Desk of the President

The end of another year approaches, and faster than anyone could probably imagine, 1998 will soon come to a close. The world of hockey can look back on 1998 with pride; pride which stems from, among other things, the remarkably successful 9th Men's and Women's World Cups and hockey's successful debut at the Commonwealth Games.

The FIH can also be proud of the work of the FIH Global Competition Task Force and its diligent efforts over the past year, the results of which give us all reason to look ahead to 1999 - and the years beyond - with a sense of excitement and optimism.

With the Task Force's work completed and its recommendations having received Executive Board and Council approval (more details pages 3-5), the International Hockey Federation now has a new look to its competition format which forms the base of an overall plan to increase hockey's appeal and exposure around the world.

The competition format is just one piece of a complex and integrated puzzle, but it is of course, an important piece to get right. The wisdom of our actions will of course be borne out over time, but I am confident that we as the body responsible for hockey around the world have made a sound decision. More teams will be participating in major FIH events, and there will be more and more regular international competition for mid-level hockey playing countries. In addition, our potential for television exposure and our marketing value is increased.

Other pieces of the puzzle have been added to those already in place - in the areas of umpiring, development, coaching, equipment - and the bigger picture is becoming more and more clear.

The FIH Council recently approved the appointment of Adrien Vanden Eede, former President of the Belgian Olympic Committee and long-time consultant to International Olympic Committee President. Mr. Vanden Eede will be working closely with the FIH and a panel of Marketing Advisors to secure global sponsor support for hockey.

Television is another very important part of the picture. London-based CSI have been representing the FIH for only a few short months, but their input and impact has been immediately noticeable. They were able, for example, to achieve exposure for the recent 20th Men's Champions Trophy in a wide variety of non-participating countries. CSI's enthusiasm and initiative will - I feel certain - result in even greater success for hockey and in time, greater benefits for FIH sponsors and other valued partners.

In he next two years, we will devote our efforts to three aspects which are necessary to develop our sport and increase supporters. We must develop our Top Umpiring Programme to create a panel of outstanding umpires, coming from all continents, so that their quality can help raise the level of hockey in their respective countries.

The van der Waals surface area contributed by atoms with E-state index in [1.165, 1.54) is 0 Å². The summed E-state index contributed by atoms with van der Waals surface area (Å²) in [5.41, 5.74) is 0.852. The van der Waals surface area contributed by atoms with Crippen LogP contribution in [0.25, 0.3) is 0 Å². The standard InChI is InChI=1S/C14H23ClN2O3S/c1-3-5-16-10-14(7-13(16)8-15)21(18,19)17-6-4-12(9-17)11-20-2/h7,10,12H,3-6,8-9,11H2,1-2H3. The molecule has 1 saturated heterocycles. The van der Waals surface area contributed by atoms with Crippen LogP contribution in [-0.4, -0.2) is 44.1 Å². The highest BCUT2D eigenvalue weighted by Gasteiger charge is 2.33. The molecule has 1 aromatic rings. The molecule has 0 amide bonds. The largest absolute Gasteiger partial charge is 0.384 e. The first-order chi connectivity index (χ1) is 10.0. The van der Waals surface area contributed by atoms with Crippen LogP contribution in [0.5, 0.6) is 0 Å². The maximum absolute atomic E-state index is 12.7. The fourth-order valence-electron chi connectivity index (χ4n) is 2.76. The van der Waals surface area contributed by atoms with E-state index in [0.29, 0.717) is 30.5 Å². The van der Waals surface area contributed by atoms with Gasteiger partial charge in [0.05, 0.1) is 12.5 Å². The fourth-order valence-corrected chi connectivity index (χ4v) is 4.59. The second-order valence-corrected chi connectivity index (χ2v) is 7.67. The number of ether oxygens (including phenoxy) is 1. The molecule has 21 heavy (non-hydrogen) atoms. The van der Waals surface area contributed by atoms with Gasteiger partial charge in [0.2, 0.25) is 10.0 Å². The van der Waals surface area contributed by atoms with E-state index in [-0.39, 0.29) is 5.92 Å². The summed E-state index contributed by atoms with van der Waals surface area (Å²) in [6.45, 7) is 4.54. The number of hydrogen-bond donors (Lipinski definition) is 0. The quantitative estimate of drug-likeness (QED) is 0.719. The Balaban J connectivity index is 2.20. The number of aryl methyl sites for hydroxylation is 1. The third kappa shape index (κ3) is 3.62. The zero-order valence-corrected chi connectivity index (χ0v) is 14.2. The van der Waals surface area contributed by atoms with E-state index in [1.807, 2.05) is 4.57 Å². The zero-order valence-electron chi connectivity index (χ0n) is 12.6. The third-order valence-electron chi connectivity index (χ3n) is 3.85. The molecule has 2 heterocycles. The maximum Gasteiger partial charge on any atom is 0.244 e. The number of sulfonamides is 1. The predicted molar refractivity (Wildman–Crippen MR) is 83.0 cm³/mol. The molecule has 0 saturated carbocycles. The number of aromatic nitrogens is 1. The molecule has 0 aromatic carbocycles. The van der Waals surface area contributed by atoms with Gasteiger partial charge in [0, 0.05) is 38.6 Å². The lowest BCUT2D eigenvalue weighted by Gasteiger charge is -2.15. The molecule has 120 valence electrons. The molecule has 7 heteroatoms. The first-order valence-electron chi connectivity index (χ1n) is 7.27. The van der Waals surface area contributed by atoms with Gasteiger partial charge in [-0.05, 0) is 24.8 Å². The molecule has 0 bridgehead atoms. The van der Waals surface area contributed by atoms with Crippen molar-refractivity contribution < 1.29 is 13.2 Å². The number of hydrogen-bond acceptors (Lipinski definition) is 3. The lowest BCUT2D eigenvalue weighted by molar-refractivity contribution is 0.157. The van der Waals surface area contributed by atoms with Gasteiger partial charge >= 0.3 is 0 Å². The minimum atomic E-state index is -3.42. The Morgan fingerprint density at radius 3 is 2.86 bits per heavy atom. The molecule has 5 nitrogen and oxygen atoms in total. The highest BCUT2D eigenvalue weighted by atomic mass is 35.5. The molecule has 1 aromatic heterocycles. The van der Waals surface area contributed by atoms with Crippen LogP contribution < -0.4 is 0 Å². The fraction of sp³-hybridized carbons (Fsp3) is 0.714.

Another aspect is the implementation of a four-year FIH Development Plan that has been carefully prepared by the Development & Coaching Committee, for and in co-operation with each Continent.

Finally, a thorough study of the Rules of the Game is of paramount importance, so that - without losing our identity - we can make our rules easier to understand for people in general, by sports lovers in particular, and simpler to be interpreted by our umpires.

To achieve all this, we need unity and efforts through the Continental Federations, the FIH Committees and the National Associations, with whom we must be in harmony of thought, to do the work necessary to shape hockey's development with a view to the year 2000, and well beyond.

The past is passed, and now we have to look to the future.

While it may be impossible to ever get all the pieces to fit just right, the FIH will nevertheless continue to add pieces where needed, take them away where they are not, and make the necessary changes to achieve the big picture of success.

75th Anniversary

On 24th January 1999, the International Hockey Federation celebrates the 75th Anniversary of its founding in Paris by Paul Léautey. The Frenchman was motivated by hockey's exclusion from the 1912 and 1924 summer Olympic Games, after being included in the 1908 Games, on the basis that hockey had no world governing body.

Seventy five years later, as a direct result of the formation of the Fédération Internationale de Hockey, hockey is a regular fixture on the Olympic programme. And according to comments made earlier in the year by IOC President Samaranch, hockey will remain there "forever."

Over those 75 years, women's hockey has been added to the programme, with the numbers of participating teams steadily increasing. In Atlanta there were eight. In Sydney there will be 10 and in Athens there will be 12, equaling the number of men's teams. The FIH has grown from its original seven members to encompass five Continental Federations and 117 member associations.

The foresight demonstrated by M. Léautey has proven to be exceptionally beneficial for hockey in our modern times, and for this the world hockey family should be grateful. In return, we re-commit ourselves, at this appropriate time, to carrying on and improving the legacy we have been given.

Happy holidays…and thank you

I wish to take this opportunity to extend my very best wishes for a wonderful holiday season and a happy, healthy 1999 to all members of the hockey family, the extended hockey family, and all their families as well.

Thank you most sincerely for your work over the past year for and in support of hockey.

Juan Angel Calzado
FIH President